Texas parent L.R., whose initials are being used to protect their identity, was an immediate target of the state DFPS following Abbott’s February letter to the agency. L.R. described being in the shower when an agent banged on the door and advised them that DFPS had received “multiple reports of genital mutilation, hormone abuse, physical abuse against your child.”

        The hitch, or so it seemed, was that L.R.’s child was an adult, having turned 18 the preceding month. That wasn’t enough to stop the DFPS. They insisted that because L.R.’s job involved contact with people who are elderly or disabled, the agency could still retroactively investigate them for child abuse. Agency representatives contacted L.R.’s workplace, a co-worker and their adult son at his out-of-state college.

        The upshot is that L.R. and their son had to lawyer up to deal with it all. “I am not sleeping. I can barely eat. My stomach hurts,” L.R. said. “I know I didn’t do anything wrong.”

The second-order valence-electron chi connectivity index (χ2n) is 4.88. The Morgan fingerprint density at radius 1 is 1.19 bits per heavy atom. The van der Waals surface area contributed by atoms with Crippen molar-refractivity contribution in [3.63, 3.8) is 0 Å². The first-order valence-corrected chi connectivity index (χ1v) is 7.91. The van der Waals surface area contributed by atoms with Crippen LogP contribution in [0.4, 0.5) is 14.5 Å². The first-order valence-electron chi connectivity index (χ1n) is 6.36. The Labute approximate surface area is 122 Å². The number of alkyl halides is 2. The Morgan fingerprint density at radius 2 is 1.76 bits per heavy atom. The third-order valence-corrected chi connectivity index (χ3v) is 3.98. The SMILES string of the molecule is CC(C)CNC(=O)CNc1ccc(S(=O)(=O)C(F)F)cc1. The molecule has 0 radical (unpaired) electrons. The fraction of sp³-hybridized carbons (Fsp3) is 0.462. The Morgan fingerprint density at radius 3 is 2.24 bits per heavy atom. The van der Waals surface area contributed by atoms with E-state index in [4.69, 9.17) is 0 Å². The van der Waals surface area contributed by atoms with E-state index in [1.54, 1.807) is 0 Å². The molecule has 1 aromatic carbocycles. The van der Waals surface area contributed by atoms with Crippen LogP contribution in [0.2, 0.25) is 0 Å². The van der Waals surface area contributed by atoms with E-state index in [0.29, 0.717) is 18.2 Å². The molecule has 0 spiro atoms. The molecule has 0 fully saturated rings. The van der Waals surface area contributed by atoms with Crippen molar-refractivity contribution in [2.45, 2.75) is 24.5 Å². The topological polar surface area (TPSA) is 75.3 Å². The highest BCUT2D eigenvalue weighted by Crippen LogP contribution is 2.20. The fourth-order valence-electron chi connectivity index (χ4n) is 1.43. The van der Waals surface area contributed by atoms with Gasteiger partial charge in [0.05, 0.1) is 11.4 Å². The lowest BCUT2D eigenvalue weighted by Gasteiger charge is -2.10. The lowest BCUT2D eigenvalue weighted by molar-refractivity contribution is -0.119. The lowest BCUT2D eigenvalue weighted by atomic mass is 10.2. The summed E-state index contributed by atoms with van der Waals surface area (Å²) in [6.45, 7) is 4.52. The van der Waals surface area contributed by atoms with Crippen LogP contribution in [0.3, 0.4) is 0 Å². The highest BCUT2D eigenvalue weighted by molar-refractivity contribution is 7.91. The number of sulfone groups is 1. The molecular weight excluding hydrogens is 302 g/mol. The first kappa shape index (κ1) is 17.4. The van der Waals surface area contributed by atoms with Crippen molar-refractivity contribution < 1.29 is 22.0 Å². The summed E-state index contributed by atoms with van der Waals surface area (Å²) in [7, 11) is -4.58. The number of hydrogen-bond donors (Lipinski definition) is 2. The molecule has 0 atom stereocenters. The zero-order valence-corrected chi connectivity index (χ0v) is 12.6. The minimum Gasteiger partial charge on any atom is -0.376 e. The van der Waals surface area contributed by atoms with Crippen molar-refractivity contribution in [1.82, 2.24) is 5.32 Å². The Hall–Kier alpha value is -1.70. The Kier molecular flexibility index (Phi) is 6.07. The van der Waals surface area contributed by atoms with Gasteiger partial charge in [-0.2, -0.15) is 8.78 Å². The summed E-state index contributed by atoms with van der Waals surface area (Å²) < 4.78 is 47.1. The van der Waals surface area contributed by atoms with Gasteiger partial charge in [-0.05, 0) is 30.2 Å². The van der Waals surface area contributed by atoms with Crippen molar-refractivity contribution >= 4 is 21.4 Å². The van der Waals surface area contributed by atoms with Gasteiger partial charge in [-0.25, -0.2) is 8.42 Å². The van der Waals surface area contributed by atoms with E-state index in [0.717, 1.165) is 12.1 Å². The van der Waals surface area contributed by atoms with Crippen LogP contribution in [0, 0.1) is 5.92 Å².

“What’s different about [the Texas policy] is that it weaponizes the state control apparatus of child protective services in a way that’s not just extralegal but is also outside the normal realm of oversight,” said Khadijah Silver, director of communications at the Transgender Legal Defense and Education Fund. “This basically is like a very efficient eradication of process between accusation and punishment for deigning to love your child and to try to give them the care that you know is medically necessary for them.”

        As part of that eradication, DFPS employees were instructed not to follow the agency’s usual processes. One former employee testified in a court hearing that staff were ordered to investigate every call claiming child abuse because of gender-affirming care. That instruction was against the usual agency practice of prioritizing calls based on apparent imminent danger to the child. Case workers also had been advised not to put specifics about the cases in writing, an unprecedented directive. The employee had left the agency after six years because of Abbott’s order.

        Strangio said that this kind of resistance from inside institutions is telling. “Within the agency, there is a lot of resistance. People don’t want to be investigating these cases, by and large,” he said.